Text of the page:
MUMBAI: India has decided to go ahead with state-run Life Insurance Corp’s initial public offering in May, due to strong market demand and a “solid” anchor investor base, a top finance ministry official said on Wednesday.
India expects to raise up to $2.74 billion from selling a 3.5 percent stake in LIC’s IPO, just a third of its original target, and is set to open on May 2 for anchor investors.
Tuhin Kanta Pandey, secretary at the department of investment and public asset management, said the size of the LIC IPO is “optimal” in current market conditions. The government had originally planned to sell a 5 percent stake in the company.
Tata’s Air India proposes to buy AirAsia India
Tata Group-owned Air India has proposed to buy the entire equity share capital of low-cost carrier AirAsia India, in which Tata has a majority stake, to merge into a single airline, according to an application with India’s competition commission.
The autos-to-steel conglomerate bought state-run carrier Air India in a $2.4 billion equity-and-debt deal, regaining ownership of what used to be India’s flagship carrier after nearly 70 years.
Tata Sons has an 83.67 percent stake in AirAsia India.
“This was expected, as it makes no sense for the Tata Group to own stakes in separate airlines,” said Vinamra Longani, head of operations at Sarin & Co, a law firm specializing in aircraft leasing and finance.
“The Tata Group has embarked on what will go down in history as possibly one of the most challenging airline realignments or turnarounds.”
While Air India has lucrative landing slots, Tata faces an uphill task to upgrade the airline’s aging fleet and turn around its financials and service levels.
France’s Atos moves Russian services to India and Turkey
Atos is moving services currently delivered from Russia to other countries, including India and Turkey, the French IT consulting group said on Wednesday in light of the conflict in Ukraine.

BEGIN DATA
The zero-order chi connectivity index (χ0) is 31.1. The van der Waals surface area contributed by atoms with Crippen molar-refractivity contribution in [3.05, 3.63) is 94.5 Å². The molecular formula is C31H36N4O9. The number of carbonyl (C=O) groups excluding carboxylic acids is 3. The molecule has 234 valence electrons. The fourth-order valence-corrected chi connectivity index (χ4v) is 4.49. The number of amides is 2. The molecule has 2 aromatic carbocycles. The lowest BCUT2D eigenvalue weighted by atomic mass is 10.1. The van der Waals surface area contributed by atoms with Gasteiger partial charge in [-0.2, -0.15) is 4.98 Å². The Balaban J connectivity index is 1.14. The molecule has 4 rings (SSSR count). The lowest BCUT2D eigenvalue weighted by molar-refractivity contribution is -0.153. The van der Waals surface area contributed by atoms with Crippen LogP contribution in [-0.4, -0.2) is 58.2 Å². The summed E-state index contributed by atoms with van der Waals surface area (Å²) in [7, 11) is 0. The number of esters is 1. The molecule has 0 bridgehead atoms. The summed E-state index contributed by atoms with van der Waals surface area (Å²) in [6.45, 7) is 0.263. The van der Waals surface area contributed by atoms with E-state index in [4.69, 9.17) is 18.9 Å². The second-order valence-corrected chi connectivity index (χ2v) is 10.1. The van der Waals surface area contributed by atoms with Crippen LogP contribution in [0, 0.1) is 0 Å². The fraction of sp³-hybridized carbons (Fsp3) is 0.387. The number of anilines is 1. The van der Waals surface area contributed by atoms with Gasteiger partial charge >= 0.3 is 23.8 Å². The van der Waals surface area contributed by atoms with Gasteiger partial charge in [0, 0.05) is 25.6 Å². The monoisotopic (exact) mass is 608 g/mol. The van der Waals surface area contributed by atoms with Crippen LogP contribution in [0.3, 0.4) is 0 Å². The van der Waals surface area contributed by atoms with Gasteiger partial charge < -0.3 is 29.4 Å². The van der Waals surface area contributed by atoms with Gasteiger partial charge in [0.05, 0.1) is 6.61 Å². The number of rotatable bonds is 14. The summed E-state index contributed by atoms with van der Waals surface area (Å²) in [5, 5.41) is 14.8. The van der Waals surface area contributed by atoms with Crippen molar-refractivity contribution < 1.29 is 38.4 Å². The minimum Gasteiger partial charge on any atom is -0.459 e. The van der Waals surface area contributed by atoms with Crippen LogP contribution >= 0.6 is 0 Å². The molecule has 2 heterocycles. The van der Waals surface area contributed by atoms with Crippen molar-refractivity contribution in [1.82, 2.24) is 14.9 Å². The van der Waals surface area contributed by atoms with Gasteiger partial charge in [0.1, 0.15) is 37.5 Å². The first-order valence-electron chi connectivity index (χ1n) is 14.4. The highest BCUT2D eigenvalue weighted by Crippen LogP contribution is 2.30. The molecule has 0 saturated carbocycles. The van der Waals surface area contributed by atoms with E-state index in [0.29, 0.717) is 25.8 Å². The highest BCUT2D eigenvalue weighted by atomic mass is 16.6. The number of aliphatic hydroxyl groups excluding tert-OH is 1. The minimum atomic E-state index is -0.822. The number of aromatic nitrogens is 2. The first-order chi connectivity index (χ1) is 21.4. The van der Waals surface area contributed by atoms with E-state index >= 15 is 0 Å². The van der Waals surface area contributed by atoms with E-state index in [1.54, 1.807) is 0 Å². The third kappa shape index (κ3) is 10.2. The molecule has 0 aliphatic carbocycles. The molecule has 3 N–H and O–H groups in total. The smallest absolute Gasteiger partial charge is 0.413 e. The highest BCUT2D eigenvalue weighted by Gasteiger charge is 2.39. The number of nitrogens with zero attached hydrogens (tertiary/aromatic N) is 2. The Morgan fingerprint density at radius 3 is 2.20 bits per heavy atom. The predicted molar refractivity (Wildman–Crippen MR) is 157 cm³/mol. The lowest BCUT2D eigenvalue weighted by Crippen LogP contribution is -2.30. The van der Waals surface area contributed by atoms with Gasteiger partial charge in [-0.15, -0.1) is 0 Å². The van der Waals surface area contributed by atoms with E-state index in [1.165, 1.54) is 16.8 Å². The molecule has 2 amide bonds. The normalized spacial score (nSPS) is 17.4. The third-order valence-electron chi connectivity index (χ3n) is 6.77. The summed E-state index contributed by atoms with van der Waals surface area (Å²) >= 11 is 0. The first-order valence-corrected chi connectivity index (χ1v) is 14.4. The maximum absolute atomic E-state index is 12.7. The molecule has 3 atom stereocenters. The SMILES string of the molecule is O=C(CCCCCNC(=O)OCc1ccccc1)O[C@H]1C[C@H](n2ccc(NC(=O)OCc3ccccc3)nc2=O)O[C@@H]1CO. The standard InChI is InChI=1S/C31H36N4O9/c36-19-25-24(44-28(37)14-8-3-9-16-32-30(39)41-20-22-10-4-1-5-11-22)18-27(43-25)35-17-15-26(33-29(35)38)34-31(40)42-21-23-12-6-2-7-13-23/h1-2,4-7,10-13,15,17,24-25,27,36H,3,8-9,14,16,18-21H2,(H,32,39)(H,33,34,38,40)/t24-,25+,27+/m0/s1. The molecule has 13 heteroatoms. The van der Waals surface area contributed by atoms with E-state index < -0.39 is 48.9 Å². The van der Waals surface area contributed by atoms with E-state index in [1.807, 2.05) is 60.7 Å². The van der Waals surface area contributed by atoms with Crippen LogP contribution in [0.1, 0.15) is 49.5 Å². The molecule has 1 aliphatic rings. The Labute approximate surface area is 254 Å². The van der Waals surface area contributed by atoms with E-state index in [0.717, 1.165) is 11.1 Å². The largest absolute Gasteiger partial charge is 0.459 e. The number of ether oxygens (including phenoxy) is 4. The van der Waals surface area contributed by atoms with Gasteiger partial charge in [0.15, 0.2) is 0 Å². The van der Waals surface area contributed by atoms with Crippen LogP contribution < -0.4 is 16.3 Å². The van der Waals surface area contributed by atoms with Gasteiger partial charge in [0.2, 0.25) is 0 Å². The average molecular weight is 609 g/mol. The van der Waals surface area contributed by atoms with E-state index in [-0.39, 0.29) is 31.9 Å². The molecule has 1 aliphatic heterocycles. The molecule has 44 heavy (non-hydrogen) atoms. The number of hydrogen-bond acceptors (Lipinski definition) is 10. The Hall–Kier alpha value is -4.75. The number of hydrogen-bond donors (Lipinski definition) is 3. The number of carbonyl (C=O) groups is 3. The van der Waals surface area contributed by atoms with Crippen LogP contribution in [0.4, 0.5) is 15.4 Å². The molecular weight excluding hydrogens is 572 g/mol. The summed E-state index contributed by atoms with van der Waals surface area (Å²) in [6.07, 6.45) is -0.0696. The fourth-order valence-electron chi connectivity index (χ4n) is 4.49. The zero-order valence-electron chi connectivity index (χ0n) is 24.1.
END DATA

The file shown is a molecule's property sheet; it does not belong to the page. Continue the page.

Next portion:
The feasibility of exiting Russia has required significant planning in terms of implications for business operations and employees based there, the company said in an earnings statement.
ONGC struggling to move Russian oil to Asia as sanctions bite
India’s Oil and Natural Gas Corp., also known as ONGC, is struggling to find a vessel to ship 700,000 barrels of crude from Russia’s Far East, in a growing sign that complex trades involving one of Moscow’s biggest partners are being interrupted by Western sanctions, sources said.
Several Indian companies including ONGC have stakes in Russian oil and gas assets, and India has been buying more Russian crude since Moscow invaded Ukraine, snapping up the popular Urals crude grade, while other buyers have shunned Russian exports.
ONGC has a 20 percent stake in the Sakhalin 1 project that produces a Russian grade known as Sokol, which ONGC exports through tenders. Sokol is mostly bought by North Asian buyers and loaded from South Korea.
However, Moscow’s ability to ship that grade, which requires vessels that can break through ice, is becoming harder due to concerns from shippers over reputational risk, and the increasing difficulty for Russian assets to find insurance coverage.
Shipping companies are also less willing to move Russian oil in Asia, fearing the potential reputational risks involved with charters, the shipping sources added.
(With inputs from Reuters)